A new book, Trinidad and Tobago: Visioning a Nation of Great Hope, focuses on the question of how race and class have fundamentally shaped the post-colonial social formation of Trinidad and Tobago.
The book, by humanitarian and nation-builder Derek Abdul Salick (BA ’99, BA ’05), will launch Thursday, Nov. 14, from 3:30 to 6pm, on the main floor of the York University Bookstore, York Lanes, Keele campus. All proceeds from sales of the book will go to the Multicultural Women’s Organization. Everyone is welcome to attend. Light refreshments will be served.
Race was the master concept that determined the basic organizational structure, assigning the Africans as slaves from the 1730s to 1830s. Equally, race assigned the East Indians and Chinese their place in the post-slave colonial mode of production. Class was an attribute assigned only to the European planters. Trinidad and Tobago looks at the historical background of this structured colonial society and where it has led in the post-colonial period.
Trinidad and Tobago “represents an authentic voice in the area of development and human rights,” says York sociology Professor Paul Brienza. “Offering a unique combination of personal experience and scholarly insights, this book provides the reader with a wide range of tools for understanding the complex nature of Caribbean society.”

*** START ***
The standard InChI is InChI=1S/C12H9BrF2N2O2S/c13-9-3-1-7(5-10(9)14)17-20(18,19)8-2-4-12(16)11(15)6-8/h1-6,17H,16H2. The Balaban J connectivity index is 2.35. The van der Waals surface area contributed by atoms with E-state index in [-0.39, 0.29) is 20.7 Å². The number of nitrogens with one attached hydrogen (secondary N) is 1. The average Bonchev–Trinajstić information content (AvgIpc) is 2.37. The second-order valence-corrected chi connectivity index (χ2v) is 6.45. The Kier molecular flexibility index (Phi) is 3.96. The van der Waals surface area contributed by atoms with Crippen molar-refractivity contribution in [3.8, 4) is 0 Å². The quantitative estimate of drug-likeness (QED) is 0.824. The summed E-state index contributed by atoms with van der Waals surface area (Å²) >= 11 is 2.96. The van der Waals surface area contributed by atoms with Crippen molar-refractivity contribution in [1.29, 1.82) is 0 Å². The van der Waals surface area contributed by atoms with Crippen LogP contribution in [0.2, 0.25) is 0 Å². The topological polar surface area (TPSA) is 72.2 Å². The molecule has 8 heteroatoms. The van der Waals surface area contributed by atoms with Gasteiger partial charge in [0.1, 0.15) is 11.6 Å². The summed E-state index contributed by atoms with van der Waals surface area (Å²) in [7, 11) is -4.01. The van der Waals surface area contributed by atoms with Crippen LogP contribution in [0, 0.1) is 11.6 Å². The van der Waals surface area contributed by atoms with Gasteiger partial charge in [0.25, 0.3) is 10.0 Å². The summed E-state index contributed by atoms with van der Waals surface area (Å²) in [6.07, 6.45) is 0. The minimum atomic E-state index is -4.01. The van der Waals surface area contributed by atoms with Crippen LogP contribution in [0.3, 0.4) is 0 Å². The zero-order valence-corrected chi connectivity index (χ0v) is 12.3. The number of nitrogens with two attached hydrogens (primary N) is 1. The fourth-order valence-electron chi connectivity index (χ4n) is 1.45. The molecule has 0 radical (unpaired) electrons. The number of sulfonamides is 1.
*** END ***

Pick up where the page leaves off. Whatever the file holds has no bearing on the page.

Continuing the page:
Salick earned degrees in political science and international development studies and spent 20 years in the Canadian Armed Forces. He has won many awards for service excellence, including the Queen Elizabeth II Golden Jubilee Medal, the North Atlantic Treaty Organization Medal and the Canadian Peacekeeping Service Medal. He also received the Spirit Cup Award from York University in 2005.
Now retired from military service, Salick dedicates his time to building the non-profit Multicultural Women’s Organization, which he founded to help empower women in Canada and Trinidad through sports and education.
Salick is currently working on his second book, a personal memoir focusing on his military service in Bosnia. For more information, visit Derek Abdul Salick’s website.
The book launch is hosted by the York University Bookstore.